(3.)Bhagwati, J. in the Bombay case relied upon on behalf of the petitioner, has held at pages 174-175-- ''The railway receipt being a document of title to goods can be dealt with by the consignee in various ways ......He might sell the goods represented by the railway receipt to a bona fide purchaser for value thereof and endorse the railway receipt in favour of such bona fide purchaser for value, thus creating in him an indefeasible title to the goods as against an unpaid vendor claiming a lien thereon or claiming to exercise a right of stoppage in transit with reference to the goods. This right which a consignee has of dealing with the railway receipt which is a document of title to the goods represented thereby depends, however, as I have already stated, on the facts of each particular case.... The endorsement as such is not sufficient to invest the bona fide pledgee for value or the bona fide transferee for value with that right. It is the circumstances attendant upon the transaction that have the effect. Merely by reason of an endorsement on the face of a railway receipt it cannot be urged that the endorsee of the railway receipts became the prima facie owner of the goods represented by the railway receipt or had any rights in the goods represented by the railway reciept created in him of the type mentioned above." If I may say so with respect, the principle underlying the Bombay decision has been accepted by the Bench of this Court in the unreported decision referred to by me above. In that case the plaintiff was neither a consignee nor an endorsee of the railway receipt, yet on a consideration of the evidence and the attending circumstances their Lordships held--
"The title to the goods had, therefore, passed to the plaintiff by the appropriation of 2-2-1952. Although Brij Mohan Ratan Lal had not endorsed the railway receipt to the plaintiff, in view of the entries in the invoice it can hardly be said, that Brjj Mohan Ratan Lal had reserved the right of disposal of the goods as contemplated by Section 23 Sub-section (2) of the Indian Sale of Goods Act, 1930."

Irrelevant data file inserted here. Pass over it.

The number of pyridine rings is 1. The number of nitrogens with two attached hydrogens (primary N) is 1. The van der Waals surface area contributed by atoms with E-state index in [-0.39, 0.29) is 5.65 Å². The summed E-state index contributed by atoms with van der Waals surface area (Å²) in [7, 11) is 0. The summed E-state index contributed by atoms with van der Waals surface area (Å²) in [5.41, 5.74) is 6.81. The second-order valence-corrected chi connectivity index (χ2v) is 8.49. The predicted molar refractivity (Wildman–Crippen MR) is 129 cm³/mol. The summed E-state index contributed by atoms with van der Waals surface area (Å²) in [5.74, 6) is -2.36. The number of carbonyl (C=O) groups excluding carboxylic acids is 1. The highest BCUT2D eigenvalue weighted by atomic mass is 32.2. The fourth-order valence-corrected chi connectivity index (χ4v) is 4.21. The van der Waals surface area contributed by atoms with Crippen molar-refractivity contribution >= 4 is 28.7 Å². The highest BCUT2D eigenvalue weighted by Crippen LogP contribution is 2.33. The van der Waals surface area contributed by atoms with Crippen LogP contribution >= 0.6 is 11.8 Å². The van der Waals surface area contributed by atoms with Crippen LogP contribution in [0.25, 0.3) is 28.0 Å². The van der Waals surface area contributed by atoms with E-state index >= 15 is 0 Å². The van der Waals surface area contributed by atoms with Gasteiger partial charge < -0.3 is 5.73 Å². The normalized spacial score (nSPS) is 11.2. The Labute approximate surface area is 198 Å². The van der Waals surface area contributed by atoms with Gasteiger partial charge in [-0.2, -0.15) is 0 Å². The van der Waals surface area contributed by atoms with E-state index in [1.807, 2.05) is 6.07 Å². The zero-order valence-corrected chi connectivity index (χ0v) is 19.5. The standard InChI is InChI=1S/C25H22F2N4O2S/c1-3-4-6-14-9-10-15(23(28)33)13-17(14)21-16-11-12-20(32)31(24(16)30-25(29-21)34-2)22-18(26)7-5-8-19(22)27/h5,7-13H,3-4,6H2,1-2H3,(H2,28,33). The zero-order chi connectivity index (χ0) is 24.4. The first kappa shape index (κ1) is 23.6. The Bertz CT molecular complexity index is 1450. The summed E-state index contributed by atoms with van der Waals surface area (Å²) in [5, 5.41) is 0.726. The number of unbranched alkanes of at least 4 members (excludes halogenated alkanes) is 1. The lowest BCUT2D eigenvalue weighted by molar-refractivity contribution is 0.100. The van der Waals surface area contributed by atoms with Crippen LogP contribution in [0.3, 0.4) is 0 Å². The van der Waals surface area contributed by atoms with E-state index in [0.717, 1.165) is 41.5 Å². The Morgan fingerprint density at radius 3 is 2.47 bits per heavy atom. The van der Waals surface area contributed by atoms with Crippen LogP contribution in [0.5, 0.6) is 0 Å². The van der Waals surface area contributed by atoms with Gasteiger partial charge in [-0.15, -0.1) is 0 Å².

In the earlier portion of the judgment also it was found that the goods which were despatched in that case from Ahmedabad were the goods of the plaintiff. Reading this judgment as a whole, it is manifest that this Court has accepted the principle that it" is that person who is entitled to maintain a suit for damages against the railway, who is the owner of the goods at the relevant time. The decision of Beevor, J. in the case of AIR 1945 Pat 387 does not help the contention put forward on behalf of the petitioner. There the plaintiff petitioner's suit had failed in the Court below on the ground that he was neither the consignee nor the endorsee of the railway receipt. The High Court upheld this decision on that ground. The unreported Division Bench decision of this Court, in my opinion, lays down a principle of law different from the one enunciated by Beevor, J., in that case.